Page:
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CA affirms tour guide’s conviction for ‘Damaso’ act

celdran
Tour guide and reproductive health advocate Carlos Celdran

The Court of Appeals (CA) has upheld the conviction of tour guide and reproductive health advocate Carlos Celdran for the crime of offending religious feelings over the “Padre Damaso” incident during a mass at the Manila Cathedral in 2010.

In a 23-page decision, the 12th Division of the appellate court dismissed the petition of Celdran seeking the reversal of the guilty verdict for violation of Article 133 of the Revised Penal Code handed down by Judge Juan Bermejo Jr. of the Manila Metropolitan Trial Court Branch 4.

The CA agreed with the ruling of the lower court that “the right to free speech does not guarantee an unbridled license to say whatever one may wish.”

In the assailed ruling, Celdran was sentenced to imprisonment ranging from two months and 21 days up to 13 months and 11 days for shouting inside the Manila Cathedral, calling on the church to stop meddling in government affairs while holding a “Damaso” sign referring to “Padre Damaso,” the antagonist priest in the novel “Noli Me Tangere” of national hero Dr. Jose Rizal.

The conviction was upheld by the Manila Regional Trial Court (RTC) before Celdran elevated his appeal to the CA.

“The RTC was correct when it found that in conformity with one’s right to free exercise of religion, the faithful may, within the limit set by laws, rightfully practice and observe their beliefs, unimpeded by unfair interference from other people,” read the CA ruling penned by Associate Justice Carmelita Salandanan-Manahan.

“It goes without saying that those people observing certain form of religion or sect are equally entitled to the state’s protection as any of its citizens,” it added.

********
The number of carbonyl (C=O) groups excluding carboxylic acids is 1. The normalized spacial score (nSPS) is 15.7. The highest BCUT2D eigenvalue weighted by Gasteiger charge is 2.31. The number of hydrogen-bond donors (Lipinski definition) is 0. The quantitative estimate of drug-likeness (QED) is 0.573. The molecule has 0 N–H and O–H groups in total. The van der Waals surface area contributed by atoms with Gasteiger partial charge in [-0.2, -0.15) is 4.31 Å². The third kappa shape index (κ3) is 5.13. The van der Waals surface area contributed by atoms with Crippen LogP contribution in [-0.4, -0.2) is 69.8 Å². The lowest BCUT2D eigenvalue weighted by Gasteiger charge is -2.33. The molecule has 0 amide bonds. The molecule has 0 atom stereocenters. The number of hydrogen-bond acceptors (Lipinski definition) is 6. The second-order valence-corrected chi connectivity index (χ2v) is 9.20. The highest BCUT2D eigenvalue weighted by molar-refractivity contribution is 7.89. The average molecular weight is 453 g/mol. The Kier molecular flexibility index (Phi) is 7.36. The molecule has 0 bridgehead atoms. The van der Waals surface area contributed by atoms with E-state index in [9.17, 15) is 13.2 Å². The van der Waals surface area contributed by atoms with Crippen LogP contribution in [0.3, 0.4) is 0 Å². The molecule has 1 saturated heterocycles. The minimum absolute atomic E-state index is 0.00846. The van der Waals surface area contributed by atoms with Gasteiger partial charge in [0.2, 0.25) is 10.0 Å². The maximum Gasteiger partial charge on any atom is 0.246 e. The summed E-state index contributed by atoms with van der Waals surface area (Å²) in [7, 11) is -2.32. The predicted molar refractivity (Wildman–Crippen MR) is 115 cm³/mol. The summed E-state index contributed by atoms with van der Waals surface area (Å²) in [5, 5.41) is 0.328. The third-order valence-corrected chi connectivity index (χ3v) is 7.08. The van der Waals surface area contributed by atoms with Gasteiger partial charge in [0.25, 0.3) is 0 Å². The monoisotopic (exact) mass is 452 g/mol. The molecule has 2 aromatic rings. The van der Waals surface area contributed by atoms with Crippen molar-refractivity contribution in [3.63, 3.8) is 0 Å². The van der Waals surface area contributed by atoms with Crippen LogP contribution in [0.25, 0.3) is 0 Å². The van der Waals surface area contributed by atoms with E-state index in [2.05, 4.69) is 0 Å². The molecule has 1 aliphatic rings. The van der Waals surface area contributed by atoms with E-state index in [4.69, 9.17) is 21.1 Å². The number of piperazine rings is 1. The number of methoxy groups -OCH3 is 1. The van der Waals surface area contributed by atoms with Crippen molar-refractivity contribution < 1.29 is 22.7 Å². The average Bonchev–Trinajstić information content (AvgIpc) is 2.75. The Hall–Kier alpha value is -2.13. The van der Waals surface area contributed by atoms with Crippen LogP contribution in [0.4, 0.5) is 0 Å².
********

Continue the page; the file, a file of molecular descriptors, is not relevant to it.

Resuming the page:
The CA rejected Celdran’s claim that Article 133 of the RPC shields religion from criticism.

“It imposes a penal sanction on anyone who performs acts notoriously offensive to the feelings of the faithful done inside a place devoted to religious worship or during the celebration of any religious ceremony. The petitioner cannot give any additional meaning to the clear and plain language of the law,” it held.

Associate Justices Japar Dimaampao and Elihu Ybañez concurred in this ruling.

The case went to the appeals court after the RTC affirmed the conviction of Celdran.

The lower court gave credence to the testimony of witnesses saying “the positive declaration of the witnesses for the prosecution and the circumstances surrounding the incident are sufficient to satisfy the quantum of evidence needed for a criminal conviction.”

The case stemmed from the complaint of violation of Article 133 of the Revised Penal Code filed by Monsignor Nestor Cerbo of the Manila Cathedral.

Article 133 punishes those who “in a place devoted to religious worship or during the celebration of any religious ceremony shall perform acts notoriously offensive to the feelings of the faithful.” The Philippine Star

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